Knights of the Temple and the Hospital stationed them-
selves in the valley of the Ebro as well as in Syria. Spain
soon had Military Orders of her own. In 1149 Sancho ix.
of Castile captured Calatrava, on the upper Guadiana,
The Spanish ^ rom tne Moors, and made it over to the
Military Cistercians, who, inspired by St. Bernard, were
already establishing themselves in Spain and
proclaiming the Crusade against the infidel. In 1158
the knightly order of Calatrava was set up to defend the

The Growth of Christian Spain 471

Cistercian possession. The order was the 'holy soldiery
of Citeaux,' a sort of martial section of the White Monks,
and in close dependence upon them. In an equally close
relation to the Cistercians stood the order of St. Julian,
founded even earlier, in 1152, by the king of Leon, which
became, in 1218, the order of Alcantara, when that strong-
hold on the lower Tagus was won from the Moors and
handed over to the knights to defend it. Both orders took
the full monastic vows, but a less ascetic regimen prevailed
with the order of Evora in Portugal, set up in 1162 as a sort
of ' conversi ' or lay brethren of the Cistercians, and allowed
marriage and the enjoyment of property. On the same lines
was formed, under the patronage of Alexander in. and Inno-
centui^the most famous of the Spanish orders, that of Santiago,
which, alone of its class, was quite independent of Citeaux.
Under the Cistercian guidance the Spanish struggle The
took more and more the character of a religious Crusades
war. Instead of local wars between neighbouring "
chieftains, the contest now became part of the general struggle
between the two civilisations and religions that had so long
divided the world.

The deepening feud of the Almoravides and Almohades
allowed the Christians, despite their own divisions, to win fresh
ground. In 1146 Morocco was captured by the Triumph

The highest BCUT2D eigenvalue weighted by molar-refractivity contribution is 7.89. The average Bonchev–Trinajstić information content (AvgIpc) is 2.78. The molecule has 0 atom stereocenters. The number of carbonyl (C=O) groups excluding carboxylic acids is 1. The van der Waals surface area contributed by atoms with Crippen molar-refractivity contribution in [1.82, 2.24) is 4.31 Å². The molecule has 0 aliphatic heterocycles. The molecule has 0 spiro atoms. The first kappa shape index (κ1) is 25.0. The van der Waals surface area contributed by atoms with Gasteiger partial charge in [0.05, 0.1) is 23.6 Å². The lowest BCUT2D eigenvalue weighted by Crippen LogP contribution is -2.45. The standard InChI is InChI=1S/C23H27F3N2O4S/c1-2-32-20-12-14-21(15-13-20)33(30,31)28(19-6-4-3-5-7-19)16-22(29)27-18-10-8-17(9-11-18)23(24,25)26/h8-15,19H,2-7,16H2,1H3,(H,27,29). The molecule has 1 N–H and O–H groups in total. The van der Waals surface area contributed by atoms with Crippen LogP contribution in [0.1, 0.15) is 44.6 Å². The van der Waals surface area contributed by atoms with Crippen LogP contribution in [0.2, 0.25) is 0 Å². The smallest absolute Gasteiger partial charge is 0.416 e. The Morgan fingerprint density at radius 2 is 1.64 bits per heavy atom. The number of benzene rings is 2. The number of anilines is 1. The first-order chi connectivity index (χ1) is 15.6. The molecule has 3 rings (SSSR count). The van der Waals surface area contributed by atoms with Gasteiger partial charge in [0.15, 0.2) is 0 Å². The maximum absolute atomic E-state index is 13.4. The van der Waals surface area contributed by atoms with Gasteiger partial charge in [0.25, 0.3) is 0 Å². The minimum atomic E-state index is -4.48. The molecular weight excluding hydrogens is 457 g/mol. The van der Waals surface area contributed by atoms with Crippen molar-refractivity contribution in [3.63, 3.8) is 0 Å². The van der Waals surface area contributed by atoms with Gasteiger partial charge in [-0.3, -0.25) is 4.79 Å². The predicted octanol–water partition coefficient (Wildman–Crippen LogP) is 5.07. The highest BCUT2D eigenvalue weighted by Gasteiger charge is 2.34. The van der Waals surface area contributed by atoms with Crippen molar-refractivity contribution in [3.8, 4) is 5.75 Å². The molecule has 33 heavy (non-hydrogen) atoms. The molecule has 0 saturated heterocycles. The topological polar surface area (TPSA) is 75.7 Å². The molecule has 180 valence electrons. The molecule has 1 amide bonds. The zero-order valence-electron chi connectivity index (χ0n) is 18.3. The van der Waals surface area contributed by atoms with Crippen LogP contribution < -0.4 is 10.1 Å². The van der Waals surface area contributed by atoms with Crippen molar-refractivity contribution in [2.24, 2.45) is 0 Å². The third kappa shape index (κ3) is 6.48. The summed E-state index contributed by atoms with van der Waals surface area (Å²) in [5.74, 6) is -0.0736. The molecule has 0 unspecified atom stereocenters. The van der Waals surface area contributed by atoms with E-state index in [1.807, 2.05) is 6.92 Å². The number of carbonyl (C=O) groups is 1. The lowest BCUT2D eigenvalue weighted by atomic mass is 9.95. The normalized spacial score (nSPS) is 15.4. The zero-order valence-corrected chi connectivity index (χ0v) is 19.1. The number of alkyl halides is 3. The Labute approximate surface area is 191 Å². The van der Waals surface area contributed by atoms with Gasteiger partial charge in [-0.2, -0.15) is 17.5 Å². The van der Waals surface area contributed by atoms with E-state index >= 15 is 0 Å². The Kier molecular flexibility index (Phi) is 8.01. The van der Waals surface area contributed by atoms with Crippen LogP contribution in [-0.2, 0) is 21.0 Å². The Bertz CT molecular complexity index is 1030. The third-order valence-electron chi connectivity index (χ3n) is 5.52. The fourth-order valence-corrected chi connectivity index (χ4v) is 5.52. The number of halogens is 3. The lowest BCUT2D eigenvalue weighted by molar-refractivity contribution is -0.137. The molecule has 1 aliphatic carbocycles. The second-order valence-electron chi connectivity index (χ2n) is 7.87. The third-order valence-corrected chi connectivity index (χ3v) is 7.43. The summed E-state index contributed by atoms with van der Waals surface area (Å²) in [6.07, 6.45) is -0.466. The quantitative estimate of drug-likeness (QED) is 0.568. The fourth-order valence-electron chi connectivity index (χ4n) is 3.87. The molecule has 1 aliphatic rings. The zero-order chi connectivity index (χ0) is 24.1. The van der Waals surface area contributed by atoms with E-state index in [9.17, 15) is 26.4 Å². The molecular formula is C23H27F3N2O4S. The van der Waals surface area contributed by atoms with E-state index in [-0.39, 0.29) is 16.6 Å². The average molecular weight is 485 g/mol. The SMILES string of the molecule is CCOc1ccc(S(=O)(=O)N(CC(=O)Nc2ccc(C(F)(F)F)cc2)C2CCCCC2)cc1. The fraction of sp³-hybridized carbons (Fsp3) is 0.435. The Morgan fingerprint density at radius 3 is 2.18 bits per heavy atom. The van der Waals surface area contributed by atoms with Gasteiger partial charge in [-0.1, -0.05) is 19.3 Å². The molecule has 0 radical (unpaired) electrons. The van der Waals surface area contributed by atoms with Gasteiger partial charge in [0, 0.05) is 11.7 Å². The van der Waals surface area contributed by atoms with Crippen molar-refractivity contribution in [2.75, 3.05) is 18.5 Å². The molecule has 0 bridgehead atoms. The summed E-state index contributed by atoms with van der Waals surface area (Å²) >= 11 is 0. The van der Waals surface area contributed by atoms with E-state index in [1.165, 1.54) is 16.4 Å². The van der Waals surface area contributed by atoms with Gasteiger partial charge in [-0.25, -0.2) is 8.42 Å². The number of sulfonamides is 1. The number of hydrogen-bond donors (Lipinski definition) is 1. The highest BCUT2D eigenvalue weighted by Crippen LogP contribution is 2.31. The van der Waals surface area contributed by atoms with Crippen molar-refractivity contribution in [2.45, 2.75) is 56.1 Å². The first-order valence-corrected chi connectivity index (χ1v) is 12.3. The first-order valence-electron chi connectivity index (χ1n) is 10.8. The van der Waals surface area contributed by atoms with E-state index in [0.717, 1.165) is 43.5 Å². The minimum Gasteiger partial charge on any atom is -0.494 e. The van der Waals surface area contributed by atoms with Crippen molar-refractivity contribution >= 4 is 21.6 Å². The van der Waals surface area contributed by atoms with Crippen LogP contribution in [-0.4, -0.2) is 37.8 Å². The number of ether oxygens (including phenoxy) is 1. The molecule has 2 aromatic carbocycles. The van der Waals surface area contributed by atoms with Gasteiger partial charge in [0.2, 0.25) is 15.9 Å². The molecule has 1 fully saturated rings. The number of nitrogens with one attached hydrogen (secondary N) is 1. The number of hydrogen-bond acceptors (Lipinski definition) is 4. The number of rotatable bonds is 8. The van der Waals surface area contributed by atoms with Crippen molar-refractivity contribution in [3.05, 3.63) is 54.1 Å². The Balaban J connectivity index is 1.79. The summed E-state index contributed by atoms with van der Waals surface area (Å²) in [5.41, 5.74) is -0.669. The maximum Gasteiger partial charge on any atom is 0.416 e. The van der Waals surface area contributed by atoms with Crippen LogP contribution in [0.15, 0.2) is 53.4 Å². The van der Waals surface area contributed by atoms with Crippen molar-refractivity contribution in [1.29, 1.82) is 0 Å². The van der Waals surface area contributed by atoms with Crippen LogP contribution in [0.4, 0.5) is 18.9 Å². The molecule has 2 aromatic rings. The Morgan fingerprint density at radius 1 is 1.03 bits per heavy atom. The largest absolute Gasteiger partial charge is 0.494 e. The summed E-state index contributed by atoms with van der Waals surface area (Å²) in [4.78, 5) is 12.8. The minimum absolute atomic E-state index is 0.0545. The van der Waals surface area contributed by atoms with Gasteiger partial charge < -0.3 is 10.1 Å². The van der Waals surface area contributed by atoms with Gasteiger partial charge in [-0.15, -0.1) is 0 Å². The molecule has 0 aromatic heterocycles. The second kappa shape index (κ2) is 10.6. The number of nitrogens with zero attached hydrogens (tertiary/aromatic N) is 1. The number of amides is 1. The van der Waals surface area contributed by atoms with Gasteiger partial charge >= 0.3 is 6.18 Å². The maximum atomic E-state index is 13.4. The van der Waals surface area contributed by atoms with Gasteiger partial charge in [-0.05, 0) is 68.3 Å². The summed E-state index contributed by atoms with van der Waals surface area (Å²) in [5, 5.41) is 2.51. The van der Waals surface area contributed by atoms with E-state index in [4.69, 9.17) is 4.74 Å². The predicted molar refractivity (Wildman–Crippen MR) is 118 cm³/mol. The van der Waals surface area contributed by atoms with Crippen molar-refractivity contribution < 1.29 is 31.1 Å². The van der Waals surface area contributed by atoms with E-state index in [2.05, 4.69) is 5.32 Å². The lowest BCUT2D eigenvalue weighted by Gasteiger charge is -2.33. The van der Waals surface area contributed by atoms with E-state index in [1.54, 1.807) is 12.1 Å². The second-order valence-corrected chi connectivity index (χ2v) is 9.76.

Almohades, who immediately afterwards crossed of the
the Straits to extend their rule from Africa to Alniohades -
Andalous. The fierce sectarian conflict of the rival Moham-
medans had for its natural result the almost simultaneous cap-
tures of Tortosa, Lisbon, and Calatrava. But the Almohades
soon made themselves masters of infidel Spain, and turned
fiercely against the Christians. In 1185 they won the battle ot
Alarcos over Alfonso vm. of Castile. Their victory stayed for
the time the progress of the Cross, and restored Calatrava
to the rule of the Crescent. For the rest of the century
the constant wars between Leon, Castile, Navarre, and
Aragon played the game of the infidel.

47 2 European History, 918-1273

Innocent HI. revived the Crusading ardour of Spain, and
inspired great bands of Northern warriors to cross the Pyrenees
innocent HI an< ^ J om * n ^ struggle against Islam. Alfonso
and the viii. sought to atone for the disasters of his youth

Crasade ^ v i ctor i es m his old age. A vast Crusading host
collected at Toledo, and showed its ardour by
mercilessly butchering the Jews of that city. The threats
and entreaties of the great Pope inspired King Peter of
Aragon and the king of Navarre to join the army of Alfonso
Of Castile. Thg lnra\ mi'litary orders werft well tq thp fore,

and only the ...king..Qf_ Leon held aloof from the greatest
Battle of Las c o mDm ed effort that had as yet ever been made
Navas de against Spanigfc -Islam. The crusading host
Toiosa. crossed the mountains of Toledo and restored the

rule of Castile in the upper valley of the Guadiana, where
Calatrava was now restored to its Cistercian lords. It was